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October 27, 2003

The bathhouse of Jesus

A Roman bathhouse is being excavated in the basement of a modern gift-shop in Nazareth. I quote the following passage for two reasons. First, as it explains the significance of the site for ancient geopolitics and subsequently our understanding of the life of Christ. Second, to point out the contortions some Guardian editorialist went to work the words "occupying power" in there. This sort of news must prove a serious problem for the anti-Israel mind as it is a powerful reminder of the two millenia of persecution of the Jews only now mitigated by the existence of a strong, free Israel.

Freund, of the Maurice Greenberg Centre for Judaic Studies at Hartford University in Connecticut, says the discovery means that historians will have to rethink the place and significance of Nazareth in the Roman empire and consequently the formative experiences of Jesus. It has been assumed that the Nazareth of 2,000 years ago was a poor Jewish village on the periphery of the empire, where local families inhabited caves on the hillside that today contains the modern Israeli-Arab city. On this view, the young Jesus would have had little contact with the Romans until he left Nazareth as an adult; his father, Joseph, one of many craftsmen in the town, may have worked on a Roman palace at nearby Sephori.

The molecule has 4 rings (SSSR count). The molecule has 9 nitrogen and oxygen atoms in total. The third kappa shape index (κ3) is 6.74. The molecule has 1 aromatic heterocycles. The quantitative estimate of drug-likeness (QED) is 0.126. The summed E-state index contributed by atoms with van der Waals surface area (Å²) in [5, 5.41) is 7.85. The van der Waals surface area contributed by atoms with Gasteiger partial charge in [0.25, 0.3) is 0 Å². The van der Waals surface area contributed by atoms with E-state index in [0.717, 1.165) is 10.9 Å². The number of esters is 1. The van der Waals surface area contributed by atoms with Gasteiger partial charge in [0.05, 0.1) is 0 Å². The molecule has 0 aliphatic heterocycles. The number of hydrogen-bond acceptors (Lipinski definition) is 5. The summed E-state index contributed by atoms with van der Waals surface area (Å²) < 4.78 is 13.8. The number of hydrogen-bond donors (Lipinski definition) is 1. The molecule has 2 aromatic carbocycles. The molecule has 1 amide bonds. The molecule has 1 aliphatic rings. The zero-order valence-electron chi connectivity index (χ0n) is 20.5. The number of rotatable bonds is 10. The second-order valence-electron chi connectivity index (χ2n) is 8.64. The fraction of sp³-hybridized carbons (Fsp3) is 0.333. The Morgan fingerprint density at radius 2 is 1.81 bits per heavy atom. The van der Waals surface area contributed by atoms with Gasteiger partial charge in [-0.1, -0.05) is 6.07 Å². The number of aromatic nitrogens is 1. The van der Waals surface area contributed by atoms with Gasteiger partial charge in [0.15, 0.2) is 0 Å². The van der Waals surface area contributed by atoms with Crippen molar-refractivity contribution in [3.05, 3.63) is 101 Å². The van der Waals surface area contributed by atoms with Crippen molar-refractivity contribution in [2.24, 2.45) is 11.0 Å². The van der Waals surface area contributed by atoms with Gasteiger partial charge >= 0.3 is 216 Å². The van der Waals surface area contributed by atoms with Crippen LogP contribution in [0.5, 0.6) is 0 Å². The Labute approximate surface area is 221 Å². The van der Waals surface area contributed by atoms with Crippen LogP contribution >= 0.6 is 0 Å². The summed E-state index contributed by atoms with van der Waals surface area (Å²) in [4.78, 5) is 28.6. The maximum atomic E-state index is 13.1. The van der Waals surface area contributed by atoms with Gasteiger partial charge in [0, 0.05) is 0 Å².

But the huge scale of Shama's bathhouse suggests that Nazareth, rather than Sephori, was the local hub of military control from Rome. The giant bath could only have been built for a Roman city or to service a significant garrison town. That would mean Joseph and Mary, and their son Jesus, would have been living in the very heart of the occupying power. This is likely to have huge significance for New Testament scholars in their understanding of Jesus's later teachings.

Posted by Ghost of a flea at October 27, 2003 09:26 AM

Comments

I think I saw Jesus in a bathhouse, once.

D

Posted by: David Strain at October 28, 2003 07:28 PM